Death and deception, passion and piety. Essential ingredients for a good mystery, but disturbing when delivered up close to home. However, murder shuns no neighbourhood ─ not even pastoral Glengarry County in eastern Ontario ─ as first-time novelist, Bob Leroux, so expertly points out in Murder in the Glen.
Twenty years ago, Big Charlie Belisle left his home, his marriage, and his past for good ─ or so he thought. Then his cousin is killed and the police don’t seem to be looking too hard for the killer, or so his aunt says. Charlie begs off, saying a long ago stint as a military policeman doesn’t qualify him to interfere. But no sooner does he hang up the phone than his ex-wife calls, and Charlie finds himself agreeing to return, if only to pay his respects.
A lot can change in a small eastern Ontario town over time, but a lot can stay the same, too, especially in Glengarry County. Memories go back generations, and looking after your own is a family duty ─ no matter what the law says. Charlie is reminded of this fact constantly as he reacquaints himself with the places and people of his youth. It doesn’t help make things clearer, either, that Charlie’s best friend from school days could also be involved, is spending time with his ex-wife, and just happens to be the chief of police.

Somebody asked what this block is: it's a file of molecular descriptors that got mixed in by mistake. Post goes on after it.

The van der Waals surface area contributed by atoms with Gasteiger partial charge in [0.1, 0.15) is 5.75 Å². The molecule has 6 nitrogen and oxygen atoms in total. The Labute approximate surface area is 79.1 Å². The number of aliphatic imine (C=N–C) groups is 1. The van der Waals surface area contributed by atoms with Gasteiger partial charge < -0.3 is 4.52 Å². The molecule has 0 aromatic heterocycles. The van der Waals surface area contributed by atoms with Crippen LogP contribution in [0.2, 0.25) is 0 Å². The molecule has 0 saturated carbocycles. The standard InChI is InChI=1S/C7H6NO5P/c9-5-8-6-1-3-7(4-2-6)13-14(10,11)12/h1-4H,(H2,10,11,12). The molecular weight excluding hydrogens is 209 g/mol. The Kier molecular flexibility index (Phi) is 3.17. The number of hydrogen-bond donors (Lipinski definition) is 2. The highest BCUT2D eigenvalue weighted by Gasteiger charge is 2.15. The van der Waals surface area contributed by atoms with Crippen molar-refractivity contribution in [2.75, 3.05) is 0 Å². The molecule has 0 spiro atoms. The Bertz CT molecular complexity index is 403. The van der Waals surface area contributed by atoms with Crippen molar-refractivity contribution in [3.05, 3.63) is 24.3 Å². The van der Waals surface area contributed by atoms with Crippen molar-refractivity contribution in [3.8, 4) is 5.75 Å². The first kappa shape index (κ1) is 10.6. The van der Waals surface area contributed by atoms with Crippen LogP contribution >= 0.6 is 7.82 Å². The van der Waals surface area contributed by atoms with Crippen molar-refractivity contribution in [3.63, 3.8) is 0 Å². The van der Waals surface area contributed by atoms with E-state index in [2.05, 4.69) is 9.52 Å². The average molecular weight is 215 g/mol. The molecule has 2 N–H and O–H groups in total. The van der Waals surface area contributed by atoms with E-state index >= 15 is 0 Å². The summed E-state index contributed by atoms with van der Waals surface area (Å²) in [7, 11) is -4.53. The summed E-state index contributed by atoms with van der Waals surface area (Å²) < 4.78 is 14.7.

Soon the stench of drugs, violence, and corruption begins to emanate from every rock that Charlie turns over. But with everyone warning Charlie to mind his own business-from the bishop on down to the local smugglers-can he find the truth? And can he accept it, without hurting the ones he loves?
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